Family Medicine  Board Certification Eligibility Requirements

Family Practice EligibilityThe eligibility requirements for physicians to become qualified to seek board certification through the American Board of Physician Specialties (ABPS) vary from specialty to specialty. There are, however, several base-line requirements that all of the Member Boards share. These include owning an unrestricted medical license for every state in which the physician is licensed, annual attestation to the currency of those unrestricted medical licenses, adherence to the ABPS Code of Ethics, and a certain amount of experience within the physician’s chosen field.

The Board of Certification in Family Medicine (BCFM) has its own eligibility requirements that include the submission of a minimum of 10 documented reports for Family Medicine cases in which the physician had the lead management role during the 12-month period prior to filing his or her application with the ABPS. Four separate copies of these reports are required, and they must include the following information:

  • Date of admission and discharge
  • Admitting diagnosis
  • Final diagnosis
  • Complaint
  • History
  • Physical and lab findings
  • Summarization of the important facts, including diagnosis, care, end results and more

Also, to become eligible to apply for board certification with the BCFM, an applicant must have completed an ACGME- or AOA-approved residency in Family Medicine. The ABPS recognizes medical residencies accepted by the Royal College of Physicians and Surgeons of Canada, as well.

To learn more about the eligibility requirements for candidates who would like to earn Family Medicine board certification through the ABPS, contact us today. The ABPS is the official certifying body of the American Association of Physician Specialists, Inc. ABPS was included in the recent Centers for Medicare & Medicaid Services (CMS) final regulations on a provision of the Affordable Care Act (ACA) regarding the primary care incentive. The incentive program was designed to increase Medicaid compensation for physicians performing primary care and pediatric subspecialist services.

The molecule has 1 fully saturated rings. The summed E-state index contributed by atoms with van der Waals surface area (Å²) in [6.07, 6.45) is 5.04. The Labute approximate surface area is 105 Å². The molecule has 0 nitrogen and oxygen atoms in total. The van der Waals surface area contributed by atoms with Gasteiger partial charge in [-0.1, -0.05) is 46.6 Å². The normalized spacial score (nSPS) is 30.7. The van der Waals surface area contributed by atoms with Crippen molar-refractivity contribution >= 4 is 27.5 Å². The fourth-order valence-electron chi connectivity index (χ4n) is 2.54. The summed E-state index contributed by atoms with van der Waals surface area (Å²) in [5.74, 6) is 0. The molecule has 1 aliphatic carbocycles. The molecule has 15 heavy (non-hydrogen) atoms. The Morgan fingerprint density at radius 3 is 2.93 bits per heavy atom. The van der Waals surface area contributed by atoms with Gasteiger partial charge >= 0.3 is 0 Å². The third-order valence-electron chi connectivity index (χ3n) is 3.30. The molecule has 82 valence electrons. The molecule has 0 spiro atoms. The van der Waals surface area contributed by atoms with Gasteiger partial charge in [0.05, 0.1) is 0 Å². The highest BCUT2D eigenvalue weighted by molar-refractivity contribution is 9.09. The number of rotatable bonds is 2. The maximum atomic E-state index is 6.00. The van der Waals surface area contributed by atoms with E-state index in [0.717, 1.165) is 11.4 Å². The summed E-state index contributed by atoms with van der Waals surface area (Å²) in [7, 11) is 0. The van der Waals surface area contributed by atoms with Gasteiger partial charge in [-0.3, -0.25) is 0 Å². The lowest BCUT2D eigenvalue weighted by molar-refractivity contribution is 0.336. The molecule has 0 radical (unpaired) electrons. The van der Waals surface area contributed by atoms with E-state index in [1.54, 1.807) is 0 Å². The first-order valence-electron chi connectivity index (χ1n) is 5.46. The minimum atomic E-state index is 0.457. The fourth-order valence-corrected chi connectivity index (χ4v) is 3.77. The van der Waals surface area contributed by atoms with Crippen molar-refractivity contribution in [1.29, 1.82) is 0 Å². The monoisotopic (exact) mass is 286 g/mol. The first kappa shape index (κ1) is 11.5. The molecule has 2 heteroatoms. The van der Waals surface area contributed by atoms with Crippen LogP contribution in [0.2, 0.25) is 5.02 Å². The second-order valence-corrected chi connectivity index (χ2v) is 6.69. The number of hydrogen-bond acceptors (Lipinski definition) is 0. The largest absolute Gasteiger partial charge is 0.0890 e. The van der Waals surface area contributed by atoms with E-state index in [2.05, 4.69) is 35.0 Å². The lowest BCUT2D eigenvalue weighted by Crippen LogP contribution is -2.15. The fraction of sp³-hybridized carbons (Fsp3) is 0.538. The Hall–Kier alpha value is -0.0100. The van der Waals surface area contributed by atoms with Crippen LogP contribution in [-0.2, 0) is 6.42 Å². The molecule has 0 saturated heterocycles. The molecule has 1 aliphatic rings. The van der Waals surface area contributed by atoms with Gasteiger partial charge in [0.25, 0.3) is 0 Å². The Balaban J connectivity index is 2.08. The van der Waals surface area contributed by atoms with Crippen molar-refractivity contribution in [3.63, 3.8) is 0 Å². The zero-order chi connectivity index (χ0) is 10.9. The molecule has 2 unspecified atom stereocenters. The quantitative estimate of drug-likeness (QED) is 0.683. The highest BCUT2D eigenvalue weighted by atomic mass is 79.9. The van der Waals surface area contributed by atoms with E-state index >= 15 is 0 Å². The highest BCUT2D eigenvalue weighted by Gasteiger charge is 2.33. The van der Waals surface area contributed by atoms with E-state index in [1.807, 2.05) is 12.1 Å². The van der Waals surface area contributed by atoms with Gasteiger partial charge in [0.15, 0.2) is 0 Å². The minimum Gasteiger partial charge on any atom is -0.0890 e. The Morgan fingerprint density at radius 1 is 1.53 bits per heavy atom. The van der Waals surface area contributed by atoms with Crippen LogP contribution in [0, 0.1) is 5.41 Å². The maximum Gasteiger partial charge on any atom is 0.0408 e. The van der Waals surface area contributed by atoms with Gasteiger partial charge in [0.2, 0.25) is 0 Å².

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Medical organizations throughout North America understand that our rigorous certification standards prove that ABPS Diplomates are capable of delivering the best patient care possible.

The American Board of Physician Specialties has provided me with the opportunity to demonstrate mastery of internal medicine through board certification. As a hospitalist, board certification is an expected credential, and hospitals recognize the American Board of Physician Specialties (ABPS) as one of the three standard credentialling bodies for Internal Medicine. Additionally, the ABPS has helped me develop leadership skills as a Board member and Committee Chairperson. ABPS has also helped me sharpen critical thinking skills as a test question developer and reviewer. The Allopathic (MD) and Osteopathic (DO) physicians in the ABPS are lifelong learners and frequently pursue multiple board certifications. I enjoy the camaraderie of my peers in ABPS.

Loren Jay Chassels, DO
Internal Medicine
When I think historically, advancement in medicine and patient safety and care has been driven by the diversity of people and scientific thought. That’s what I found at the ABPS and more. For over 60 years that is just who we are. I found a physician certifying body that provides a choice and voice to all physicians ensuring that patients are always placed first.

Jerry Allison, MD
Emergency Medicine
When I decided to pursue a full time role as a physician executive it was important to me to obtain additional professional training, education and work experience. Board certification through the ABPS in Administrative Medicine is validation of my efforts and a demonstration of dedication to professional development. We need more physicians to become full time health care executives, knowing there is a board certification option in Administrative Medicine encourages physicians to take the leap from full time clinical practice to healthcare organizational leadership.

Richard Paula, MD
Administrative Medicine